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Example: Configuring Inline Network Address Translation Hairpinning


This configuration example illustrates how to configure inline network address translation (NAT) hairpinning on MX Series devices using si- (service-inline) interfaces with a next-hop style service set.

This topic covers:


This example uses the following hardware and software components:

  • MX Series router with a Modular Port Concentrator (MPC) line card

Overview and Topology

MPC line cards can perform some services without the need of a dedicated services card, such as an MS-MPC. Inline services generally provide better performance than using a services card.

This example shows hairpinning for inline basic NAT44. Generally, a source host in a subnetwork might not recognize that traffic is intended for a destination host within the same subnetwork because the source host identifies the destination host only by its public IP address. NAT hairpinning analyzes the IP packets and routes the traffic back to the correct destination host instead of passing the traffic through to the public network.

The topology for this scenario is shown in Figure 1.

Figure 1: Inline NAT Hairpinning With MX Series
 Inline NAT Hairpinning
With MX Series

As shown in Figure 1, host H1 and H2 are in the subnet H1 sends traffic towards the public address of host H2, The MX Series device performs NAT to translate the destination address of to, the private IP address of H2, and sends the traffic to host H2.

The following configuration elements are used in this scenario:

  • Inline service interface—a virtual interface that resides on the Packet Forwarding Engine of the MPC. To access services, traffic flows in and out of these si- (service-inline) interfaces.

  • Service set—defines the service(s) to be performed, and identifies which si- inline interfaces will feed traffic into and out of the service set. This example uses a next-hop-style service set, where static routes are used to forward packets with a specific destination through the inline service. In this example, the destination is used, so all traffic from the subnet is forwarded to the inline service.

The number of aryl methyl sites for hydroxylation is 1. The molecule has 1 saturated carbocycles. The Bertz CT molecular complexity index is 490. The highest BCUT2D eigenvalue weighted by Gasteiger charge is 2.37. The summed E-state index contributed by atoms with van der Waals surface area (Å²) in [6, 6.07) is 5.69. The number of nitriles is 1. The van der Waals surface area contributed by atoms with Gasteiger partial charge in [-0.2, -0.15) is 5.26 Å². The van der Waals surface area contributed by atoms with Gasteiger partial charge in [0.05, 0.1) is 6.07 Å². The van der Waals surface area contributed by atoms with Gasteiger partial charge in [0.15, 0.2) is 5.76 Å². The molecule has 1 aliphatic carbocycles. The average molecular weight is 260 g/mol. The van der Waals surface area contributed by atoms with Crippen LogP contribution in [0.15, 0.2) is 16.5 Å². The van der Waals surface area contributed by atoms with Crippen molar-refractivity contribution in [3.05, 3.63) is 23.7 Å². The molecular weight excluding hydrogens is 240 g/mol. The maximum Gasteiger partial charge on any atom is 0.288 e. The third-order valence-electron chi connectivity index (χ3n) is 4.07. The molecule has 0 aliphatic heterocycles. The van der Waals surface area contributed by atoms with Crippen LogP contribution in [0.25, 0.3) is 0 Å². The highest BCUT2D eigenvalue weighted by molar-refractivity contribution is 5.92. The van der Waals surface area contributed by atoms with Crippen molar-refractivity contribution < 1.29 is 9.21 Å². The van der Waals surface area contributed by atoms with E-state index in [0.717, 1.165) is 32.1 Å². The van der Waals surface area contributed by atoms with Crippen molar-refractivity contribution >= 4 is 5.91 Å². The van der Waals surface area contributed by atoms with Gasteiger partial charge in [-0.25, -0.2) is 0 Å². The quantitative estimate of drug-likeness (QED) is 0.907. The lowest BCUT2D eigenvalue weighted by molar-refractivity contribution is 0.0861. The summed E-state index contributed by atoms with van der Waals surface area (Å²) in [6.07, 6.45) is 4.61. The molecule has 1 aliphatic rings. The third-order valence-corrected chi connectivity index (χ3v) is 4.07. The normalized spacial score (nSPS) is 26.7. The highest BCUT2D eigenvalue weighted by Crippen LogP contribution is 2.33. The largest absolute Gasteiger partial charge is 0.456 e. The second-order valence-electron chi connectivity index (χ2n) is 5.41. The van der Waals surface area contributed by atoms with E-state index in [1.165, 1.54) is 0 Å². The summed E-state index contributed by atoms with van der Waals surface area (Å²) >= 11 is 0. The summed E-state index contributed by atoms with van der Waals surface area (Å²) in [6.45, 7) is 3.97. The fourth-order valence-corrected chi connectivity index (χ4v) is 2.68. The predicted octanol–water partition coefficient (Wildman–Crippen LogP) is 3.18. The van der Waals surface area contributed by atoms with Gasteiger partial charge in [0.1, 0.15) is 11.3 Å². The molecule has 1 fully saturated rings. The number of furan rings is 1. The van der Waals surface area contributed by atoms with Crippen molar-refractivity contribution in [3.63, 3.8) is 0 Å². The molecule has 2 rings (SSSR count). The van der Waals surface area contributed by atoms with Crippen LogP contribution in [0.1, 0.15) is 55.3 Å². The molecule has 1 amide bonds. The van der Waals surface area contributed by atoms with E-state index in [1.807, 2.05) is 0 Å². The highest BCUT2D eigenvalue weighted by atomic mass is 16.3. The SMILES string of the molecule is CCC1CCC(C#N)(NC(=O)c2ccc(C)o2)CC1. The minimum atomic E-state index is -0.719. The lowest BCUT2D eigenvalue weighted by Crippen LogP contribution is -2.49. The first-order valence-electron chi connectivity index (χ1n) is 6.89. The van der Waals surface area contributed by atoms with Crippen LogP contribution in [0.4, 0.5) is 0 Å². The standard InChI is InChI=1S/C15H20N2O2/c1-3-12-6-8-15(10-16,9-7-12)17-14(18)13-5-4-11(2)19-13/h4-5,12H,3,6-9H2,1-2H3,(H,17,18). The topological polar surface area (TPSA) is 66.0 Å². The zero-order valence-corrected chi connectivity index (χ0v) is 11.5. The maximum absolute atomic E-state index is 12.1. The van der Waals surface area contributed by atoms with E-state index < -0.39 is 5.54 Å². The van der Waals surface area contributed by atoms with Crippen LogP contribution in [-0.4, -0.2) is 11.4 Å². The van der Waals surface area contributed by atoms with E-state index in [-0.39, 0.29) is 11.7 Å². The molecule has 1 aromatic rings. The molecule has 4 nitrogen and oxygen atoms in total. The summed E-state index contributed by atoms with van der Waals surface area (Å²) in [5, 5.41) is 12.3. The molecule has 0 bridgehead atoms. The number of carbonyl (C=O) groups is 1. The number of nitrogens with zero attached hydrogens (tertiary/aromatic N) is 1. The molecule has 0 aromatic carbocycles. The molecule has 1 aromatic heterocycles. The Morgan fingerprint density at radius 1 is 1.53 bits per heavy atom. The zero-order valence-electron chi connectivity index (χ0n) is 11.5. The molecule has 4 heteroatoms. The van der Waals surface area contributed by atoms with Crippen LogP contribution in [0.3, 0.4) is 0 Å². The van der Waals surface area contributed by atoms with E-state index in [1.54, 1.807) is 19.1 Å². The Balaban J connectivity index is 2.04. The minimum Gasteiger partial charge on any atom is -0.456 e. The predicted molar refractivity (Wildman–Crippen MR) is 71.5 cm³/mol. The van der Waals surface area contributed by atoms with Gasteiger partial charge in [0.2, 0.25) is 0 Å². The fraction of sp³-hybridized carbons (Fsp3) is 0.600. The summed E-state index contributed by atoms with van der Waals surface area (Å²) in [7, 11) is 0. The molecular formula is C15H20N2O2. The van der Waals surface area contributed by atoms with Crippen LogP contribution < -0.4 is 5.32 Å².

• NAT rule—uses an if-then structure to define matching conditions and then apply address translation to the matching traffic.

  • NAT pool—a user-defined set of IP addresses that are used by the NAT rule for translation.

  • Routing instance—a collection of routing tables, interfaces, and routing protocol parameters that run separate from the main (default) routing instance.


To configure inline NAT using a next-hop-style service set, perform these tasks:

CLI Quick Configuration

To quickly configure this example, copy the following commands, paste them into a text file, remove any line breaks, change any details necessary to match your network configuration, and then copy and paste the commands into the CLI at the [edit] hierarchy level.

Configure Physical Interfaces

Step-by-Step Procedure

  1. Configure the physical interfaces.

Enable Inline Services and Create an Inline Interface

Step-by-Step Procedure

  1. Enable inline services for the relevant FPC slot and PIC slot, and define the amount of bandwidth to dedicate for inline services.

    The FPC and PIC settings here will create and map to an si- interface.

  2. On the si- interface, create two logical units. For each unit, specify the protocol family (or families) that will need NAT services, and the ’inside’ or ’outside’ interfaces for the service domain.

Configure Routing Instance and Identify Traffic to Send Through Inline NAT Service

Step-by-Step Procedure

  1. Configure a routing instance that includes the 'ínside' physical and si- interfaces, as well as a static route that forwards all traffic into the inline NAT service through the si- interface.

Configure NAT Rule and Pool

Step-by-Step Procedure

  1. Configure a NAT rule that matches on traffic arriving at the MX device from subnet, translates it using basic IPv4 NAT, and uses an IP address from pool source_pool_1.
  2. Configure the NAT pool.

Configure the (Next-hop-style) Service Set

Step-by-Step Procedure

  • Configure a service set that uses the inline NAT service (nat-rules), and the inline interfaces defined above. Use the next-hop-service parameter to specify that this is a next-hop-style service set, and assign the si- interfaces as ’inside’ and ’outside’ based on their settings above.

    Traffic will flow into and out of the si- interfaces to access the inline NAT service.


Verifying That si Interface Comes Up


Verify that the si interface comes up.


On the MX Series router, verify that the si interface and logical units that you configured come up.

user@host> show interfaces terse si-5/1/0

Verifying NAT Pools Are Configured on the si Interface


Verify that the NAT pools are configured on the si interface.


On the MX Series router, verify that the NAT pools are configured correctly on the si interface.

user@host> show services inline nat pool

Verifying Address Translation


Verify that the si interface is properly translating IP addresses.


On the MX Series router, verify that IP addresses are being translated.

user@host> show services inline nat statistics